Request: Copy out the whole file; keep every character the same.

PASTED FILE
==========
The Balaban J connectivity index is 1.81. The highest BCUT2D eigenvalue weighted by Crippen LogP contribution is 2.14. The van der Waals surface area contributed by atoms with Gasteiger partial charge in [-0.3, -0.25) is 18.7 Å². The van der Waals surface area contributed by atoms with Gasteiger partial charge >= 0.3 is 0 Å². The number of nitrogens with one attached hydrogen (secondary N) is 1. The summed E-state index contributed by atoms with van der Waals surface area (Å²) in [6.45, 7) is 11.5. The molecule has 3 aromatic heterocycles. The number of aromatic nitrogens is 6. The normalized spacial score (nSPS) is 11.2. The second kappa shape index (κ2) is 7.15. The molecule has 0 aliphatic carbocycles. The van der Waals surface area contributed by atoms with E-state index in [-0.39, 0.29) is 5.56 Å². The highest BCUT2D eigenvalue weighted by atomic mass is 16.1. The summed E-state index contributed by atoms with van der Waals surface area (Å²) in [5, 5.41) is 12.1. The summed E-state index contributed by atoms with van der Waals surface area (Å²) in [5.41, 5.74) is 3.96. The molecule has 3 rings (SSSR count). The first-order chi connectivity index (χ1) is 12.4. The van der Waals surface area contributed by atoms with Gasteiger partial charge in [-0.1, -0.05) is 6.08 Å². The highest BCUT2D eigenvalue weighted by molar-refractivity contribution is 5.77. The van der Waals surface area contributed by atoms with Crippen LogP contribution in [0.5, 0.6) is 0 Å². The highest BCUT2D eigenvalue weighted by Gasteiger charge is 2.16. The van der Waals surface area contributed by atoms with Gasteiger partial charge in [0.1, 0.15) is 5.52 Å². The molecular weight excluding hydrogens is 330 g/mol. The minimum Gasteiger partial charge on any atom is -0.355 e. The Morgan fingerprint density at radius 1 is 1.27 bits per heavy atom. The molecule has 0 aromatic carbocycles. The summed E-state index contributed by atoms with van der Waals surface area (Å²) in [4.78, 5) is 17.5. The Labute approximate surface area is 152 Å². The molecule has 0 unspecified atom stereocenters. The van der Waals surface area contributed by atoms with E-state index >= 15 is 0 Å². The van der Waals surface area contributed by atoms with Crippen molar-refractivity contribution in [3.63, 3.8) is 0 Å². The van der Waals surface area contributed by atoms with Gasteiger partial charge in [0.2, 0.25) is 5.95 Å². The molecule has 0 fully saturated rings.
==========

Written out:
The Balaban J connectivity index is 1.81. The highest BCUT2D eigenvalue weighted by Crippen LogP contribution is 2.14. The van der Waals surface area contributed by atoms with Gasteiger partial charge in [-0.3, -0.25) is 18.7 Å². The van der Waals surface area contributed by atoms with Gasteiger partial charge >= 0.3 is 0 Å². The number of nitrogens with one attached hydrogen (secondary N) is 1. The summed E-state index contributed by atoms with van der Waals surface area (Å²) in [6.45, 7) is 11.5. The molecule has 3 aromatic heterocycles. The number of aromatic nitrogens is 6. The normalized spacial score (nSPS) is 11.2. The second kappa shape index (κ2) is 7.15. The molecule has 0 aliphatic carbocycles. The van der Waals surface area contributed by atoms with E-state index in [-0.39, 0.29) is 5.56 Å². The highest BCUT2D eigenvalue weighted by atomic mass is 16.1. The summed E-state index contributed by atoms with van der Waals surface area (Å²) in [5, 5.41) is 12.1. The summed E-state index contributed by atoms with van der Waals surface area (Å²) in [5.41, 5.74) is 3.96. The molecule has 3 rings (SSSR count). The first-order chi connectivity index (χ1) is 12.4. The van der Waals surface area contributed by atoms with Gasteiger partial charge in [-0.1, -0.05) is 6.08 Å². The highest BCUT2D eigenvalue weighted by molar-refractivity contribution is 5.77. The van der Waals surface area contributed by atoms with Crippen LogP contribution in [0.5, 0.6) is 0 Å². The highest BCUT2D eigenvalue weighted by Gasteiger charge is 2.16. The van der Waals surface area contributed by atoms with Gasteiger partial charge in [0.1, 0.15) is 5.52 Å². The molecular weight excluding hydrogens is 330 g/mol. The minimum Gasteiger partial charge on any atom is -0.355 e. The Morgan fingerprint density at radius 1 is 1.27 bits per heavy atom. The molecule has 0 aromatic carbocycles. The summed E-state index contributed by atoms with van der Waals surface area (Å²) in [4.78, 5) is 17.5. The Labute approximate surface area is 152 Å². The molecule has 0 unspecified atom stereocenters. The van der Waals surface area contributed by atoms with E-state index >= 15 is 0 Å². The van der Waals surface area contributed by atoms with Crippen molar-refractivity contribution in [3.63, 3.8) is 0 Å². The van der Waals surface area contributed by atoms with Gasteiger partial charge in [0.2, 0.25) is 5.95 Å². The molecule has 0 fully saturated rings.